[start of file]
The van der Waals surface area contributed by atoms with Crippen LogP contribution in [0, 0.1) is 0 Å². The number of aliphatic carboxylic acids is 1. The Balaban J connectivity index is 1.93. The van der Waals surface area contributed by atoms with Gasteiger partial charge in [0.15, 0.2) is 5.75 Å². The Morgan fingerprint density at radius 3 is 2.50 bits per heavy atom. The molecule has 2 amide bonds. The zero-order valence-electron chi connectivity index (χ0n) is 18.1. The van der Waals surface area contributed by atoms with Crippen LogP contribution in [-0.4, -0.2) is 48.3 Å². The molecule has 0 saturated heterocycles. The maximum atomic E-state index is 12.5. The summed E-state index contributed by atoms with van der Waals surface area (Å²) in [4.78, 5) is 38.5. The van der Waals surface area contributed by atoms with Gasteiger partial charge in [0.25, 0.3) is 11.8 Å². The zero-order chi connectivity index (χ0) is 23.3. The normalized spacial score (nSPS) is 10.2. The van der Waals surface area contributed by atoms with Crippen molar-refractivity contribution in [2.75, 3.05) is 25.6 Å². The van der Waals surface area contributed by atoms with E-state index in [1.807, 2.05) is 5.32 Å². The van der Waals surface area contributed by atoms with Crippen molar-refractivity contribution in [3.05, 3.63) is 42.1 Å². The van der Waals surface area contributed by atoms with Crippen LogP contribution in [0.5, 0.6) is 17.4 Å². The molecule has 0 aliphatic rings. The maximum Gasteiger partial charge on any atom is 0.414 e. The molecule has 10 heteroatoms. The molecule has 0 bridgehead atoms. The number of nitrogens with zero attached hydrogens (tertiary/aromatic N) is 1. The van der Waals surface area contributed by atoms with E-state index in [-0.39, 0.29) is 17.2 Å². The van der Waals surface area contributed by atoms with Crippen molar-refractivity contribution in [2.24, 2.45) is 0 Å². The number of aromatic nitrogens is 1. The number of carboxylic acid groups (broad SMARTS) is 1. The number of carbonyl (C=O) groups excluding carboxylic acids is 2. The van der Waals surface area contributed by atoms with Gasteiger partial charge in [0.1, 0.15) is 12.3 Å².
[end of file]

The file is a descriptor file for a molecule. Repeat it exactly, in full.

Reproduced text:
The van der Waals surface area contributed by atoms with Crippen LogP contribution in [0, 0.1) is 0 Å². The number of aliphatic carboxylic acids is 1. The Balaban J connectivity index is 1.93. The van der Waals surface area contributed by atoms with Gasteiger partial charge in [0.15, 0.2) is 5.75 Å². The Morgan fingerprint density at radius 3 is 2.50 bits per heavy atom. The molecule has 2 amide bonds. The zero-order valence-electron chi connectivity index (χ0n) is 18.1. The van der Waals surface area contributed by atoms with Crippen LogP contribution in [-0.4, -0.2) is 48.3 Å². The molecule has 0 saturated heterocycles. The maximum atomic E-state index is 12.5. The summed E-state index contributed by atoms with van der Waals surface area (Å²) in [4.78, 5) is 38.5. The van der Waals surface area contributed by atoms with Gasteiger partial charge in [0.25, 0.3) is 11.8 Å². The zero-order chi connectivity index (χ0) is 23.3. The normalized spacial score (nSPS) is 10.2. The van der Waals surface area contributed by atoms with Crippen molar-refractivity contribution in [2.75, 3.05) is 25.6 Å². The van der Waals surface area contributed by atoms with E-state index in [1.807, 2.05) is 5.32 Å². The van der Waals surface area contributed by atoms with Crippen molar-refractivity contribution in [3.05, 3.63) is 42.1 Å². The van der Waals surface area contributed by atoms with Crippen LogP contribution in [0.5, 0.6) is 17.4 Å². The molecule has 0 aliphatic rings. The maximum Gasteiger partial charge on any atom is 0.414 e. The molecule has 10 heteroatoms. The molecule has 0 bridgehead atoms. The number of nitrogens with zero attached hydrogens (tertiary/aromatic N) is 1. The van der Waals surface area contributed by atoms with E-state index in [-0.39, 0.29) is 17.2 Å². The van der Waals surface area contributed by atoms with Crippen molar-refractivity contribution in [2.24, 2.45) is 0 Å². The number of aromatic nitrogens is 1. The number of carboxylic acid groups (broad SMARTS) is 1. The number of carbonyl (C=O) groups excluding carboxylic acids is 2. The van der Waals surface area contributed by atoms with Gasteiger partial charge in [0.1, 0.15) is 12.3 Å².